Scholars want protestors to exercise restraint
Four copies of the Quran were allegedly burnt by US soldiers at the Bagram Airbase in central Parwan province, touching off angry nationwide protests.
Abdul Nasir Nusrat, a teacher at the Kabul University Sharia Faculty, told Pajhwok Afghan News on Thursday that every Muslim reserved the right to protest such an outrage.
However, he explained, Afghanistan’s constitution allowed only peaceful demonstrations. It was unjust for the protestors to harm others, he remarked, saying those resorting to violence were ignorant.
Urging the government to prevent violent actions, the teacher said: “Afghan people always act emotionally, something that leaves a bad impact.”
Nusrat condemned protesters for attacking government buildings and said the authorities should take concrete measures to stop saboteurs in their tracks.
According to Noorul Ibad, a teacher at the Sharia Faculty of Kabul University, the life and property of every individual are fully protested by Islamic laws. A Muslim is duty-bound to respect his/her religious injunctions, he stressed.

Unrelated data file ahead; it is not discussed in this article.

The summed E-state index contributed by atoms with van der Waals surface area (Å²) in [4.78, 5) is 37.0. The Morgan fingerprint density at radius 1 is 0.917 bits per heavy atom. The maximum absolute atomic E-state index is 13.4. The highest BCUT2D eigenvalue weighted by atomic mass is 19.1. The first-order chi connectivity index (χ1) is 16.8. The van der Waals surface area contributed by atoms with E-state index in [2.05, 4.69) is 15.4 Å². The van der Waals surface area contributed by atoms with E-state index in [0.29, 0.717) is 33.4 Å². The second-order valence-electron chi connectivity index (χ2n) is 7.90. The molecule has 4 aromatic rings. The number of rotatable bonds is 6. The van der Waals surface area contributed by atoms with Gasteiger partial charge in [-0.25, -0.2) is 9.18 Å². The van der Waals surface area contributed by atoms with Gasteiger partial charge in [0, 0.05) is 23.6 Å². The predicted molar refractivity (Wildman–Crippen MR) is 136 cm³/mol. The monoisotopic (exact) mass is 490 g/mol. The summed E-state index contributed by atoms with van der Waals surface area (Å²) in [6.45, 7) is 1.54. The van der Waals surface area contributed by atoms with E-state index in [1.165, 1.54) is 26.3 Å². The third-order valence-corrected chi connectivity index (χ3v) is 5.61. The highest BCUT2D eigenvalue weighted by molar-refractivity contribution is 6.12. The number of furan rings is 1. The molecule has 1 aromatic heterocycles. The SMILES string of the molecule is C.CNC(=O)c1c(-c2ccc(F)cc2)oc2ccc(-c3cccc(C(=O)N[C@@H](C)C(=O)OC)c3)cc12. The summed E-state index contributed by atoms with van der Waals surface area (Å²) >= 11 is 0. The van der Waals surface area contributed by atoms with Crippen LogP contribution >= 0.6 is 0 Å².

Calling the alleged sacrilege a weakness of foreign forces in Afghanistan, Ibad believed Muslims should voice their concerns in a peaceful way, avoiding harm to others’ lives and property.
The militant movement asked the people: "You should launch attacks on the invaders’ bases and their military convoys. Kill them, capture them, beat them and teach them a lesson that they will never again dare to insult the Quran."
ISAF Commander Gen. John R. Allen says: “Working together with the Afghan leadership is the only way for us to correct this major error and ensure that it never happens again. I call on everyone throughout the country -- ISAF members and Afghans-- to exercise patience and restraint.”
On Friday, hundreds of demonstrators -- chanting Death to America -- marched on President Hamid Karzai’s office in Kabul. Security arrangements have been put in place around the Presidential Palace.
Pledging a full investigation, US President Barack Obama has also expressed his deep regrets to the Afghan government and people over the alleged burning of the Quran.
US Ambassador to Afghanistan Ryan C. Crocker extended his sincere apologies to the people of Afghanistan and expressed his deep regrets over the issue. He said Gen. John Allen had immediately offered his apology and ordered an investigation.
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